As for the carbon emissions, we found that eastern and western Amazonia sites differ substantially with regard to human impact, in particular deforestation, and also with regard to long-term climate trends, with considerable regional contrasts in temperature and precipitation trends, mainly in the dry season. Over the last 40 years (1979-2018) the east Amazon has higher warming rates and reduction in precipitation, mainly during the dry season, than west Amazon. This was particularly pronounced in the Southeast region during the dry season with an increase in the mean temperature of 2.54º C and precipitation decreasing by 24%, suggesting an increasing in plant stress. Furthermore, a net carbon emission was observed during the nine-years in this region, suggesting that temperature and water availability in the soil significantly impact the vegetation carbon balance, at least in the southeast Amazon.

Summary of historical trends and fluxes for the regions upwind of each site: historical deforestation (orange arrows), reduction in precipitation during August to October (ASO; light blue arrows), increase in temperature during August to October (ASO; white arrows) and carbon fluxes (total fluxes, dark blue bars; NBE fluxes, green bars; and fire fluxes, red bars). Source: Gatti et al., 2021.

These results help us to better understand the long-term impacts of interactions between climate and human disturbances on the Amazonian carbon balance.  Given the current uncertainties regarding the future of tropical forests’ capacity to absorb large amounts of carbon, we must consider what could happen to central and western Amazonian regions if human disturbances continue. Additionally, the decline in the carbon uptake capacity is a strong case for ensuring we reduce even more fossil-fuel emissions if  we want to limit the global mean temperature to 1.5º C as proposed by the Paris Agreement.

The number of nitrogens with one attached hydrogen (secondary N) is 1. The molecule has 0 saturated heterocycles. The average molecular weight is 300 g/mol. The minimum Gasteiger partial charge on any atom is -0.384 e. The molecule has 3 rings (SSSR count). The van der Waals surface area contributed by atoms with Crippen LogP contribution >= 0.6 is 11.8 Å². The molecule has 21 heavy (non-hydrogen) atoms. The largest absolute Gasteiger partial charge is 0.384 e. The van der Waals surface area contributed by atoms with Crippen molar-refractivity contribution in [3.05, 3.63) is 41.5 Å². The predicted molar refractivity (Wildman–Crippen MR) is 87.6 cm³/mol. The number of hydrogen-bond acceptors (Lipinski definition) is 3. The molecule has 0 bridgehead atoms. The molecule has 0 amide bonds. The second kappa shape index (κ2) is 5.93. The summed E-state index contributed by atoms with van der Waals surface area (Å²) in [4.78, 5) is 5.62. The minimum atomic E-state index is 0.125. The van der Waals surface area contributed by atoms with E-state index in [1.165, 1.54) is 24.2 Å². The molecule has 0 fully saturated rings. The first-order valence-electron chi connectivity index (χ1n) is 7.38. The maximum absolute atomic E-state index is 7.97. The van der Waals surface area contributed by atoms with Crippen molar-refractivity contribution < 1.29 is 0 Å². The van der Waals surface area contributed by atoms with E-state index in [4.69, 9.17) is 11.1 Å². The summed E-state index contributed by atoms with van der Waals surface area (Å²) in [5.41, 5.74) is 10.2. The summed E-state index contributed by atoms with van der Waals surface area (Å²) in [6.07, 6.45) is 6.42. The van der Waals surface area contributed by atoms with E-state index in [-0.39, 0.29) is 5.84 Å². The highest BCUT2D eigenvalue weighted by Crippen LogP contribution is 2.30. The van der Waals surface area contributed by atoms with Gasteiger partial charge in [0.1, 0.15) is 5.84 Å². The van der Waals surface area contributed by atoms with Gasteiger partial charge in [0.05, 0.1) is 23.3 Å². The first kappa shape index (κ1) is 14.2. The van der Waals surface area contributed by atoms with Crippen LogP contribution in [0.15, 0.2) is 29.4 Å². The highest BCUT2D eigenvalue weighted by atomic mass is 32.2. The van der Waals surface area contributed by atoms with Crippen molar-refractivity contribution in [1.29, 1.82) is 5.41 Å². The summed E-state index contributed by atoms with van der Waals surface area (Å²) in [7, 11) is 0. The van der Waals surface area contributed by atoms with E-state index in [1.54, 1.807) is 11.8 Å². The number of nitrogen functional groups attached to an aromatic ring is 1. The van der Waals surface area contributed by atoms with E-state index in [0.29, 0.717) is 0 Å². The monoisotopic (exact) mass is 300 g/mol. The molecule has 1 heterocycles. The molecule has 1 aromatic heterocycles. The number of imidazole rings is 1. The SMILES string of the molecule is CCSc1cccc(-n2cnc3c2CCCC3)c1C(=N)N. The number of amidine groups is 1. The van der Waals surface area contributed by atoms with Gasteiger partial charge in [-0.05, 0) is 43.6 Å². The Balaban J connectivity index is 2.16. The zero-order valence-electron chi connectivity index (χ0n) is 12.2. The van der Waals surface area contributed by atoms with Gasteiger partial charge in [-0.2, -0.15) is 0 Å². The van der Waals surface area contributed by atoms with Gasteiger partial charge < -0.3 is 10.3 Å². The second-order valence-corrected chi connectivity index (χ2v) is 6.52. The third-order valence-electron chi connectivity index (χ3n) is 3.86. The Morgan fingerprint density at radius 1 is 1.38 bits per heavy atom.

About the Author: Dr. Luana S. Basso is a biologist and Visiting Research Fellow at University of Leeds, United Kingdom, as part of her Postdoctoral Research Fellow at National Institute for Space Research (INPE), Brazil. She holds a PhD and Master degree in Science at Universidade de São Paulo. She has over ten years of experience in tropical forest carbon balance, focused on understanding the role of the Amazon in the emission/absorption of Greenhouse Gases (mainly methane and carbon dioxide) and the impacts of climate change and anthropogenic activities on these balances. Twitter: @LuanaBasso16. ResearchGate: Luana-Basso E-mail:


Brienen, R., Phillips, O., Feldpausch, T. et al. Long-term decline of the Amazon carbon sink. Nature 519, 344–348 (2015).

Esquivel-Muelbert, A., Phillips, O.L., Brienen, R.J.W. et al. Tree mode of death and mortality risk factors across Amazon forests. Nat Commun 11, 5515 (2020).

Gatti, L.V., Basso, L.S., Miller, J.B. et al. Amazonia as a carbon source linked to deforestation and climate change. Nature 595, 388–393 (2021).

Create your website with
Get started
%d bloggers like this: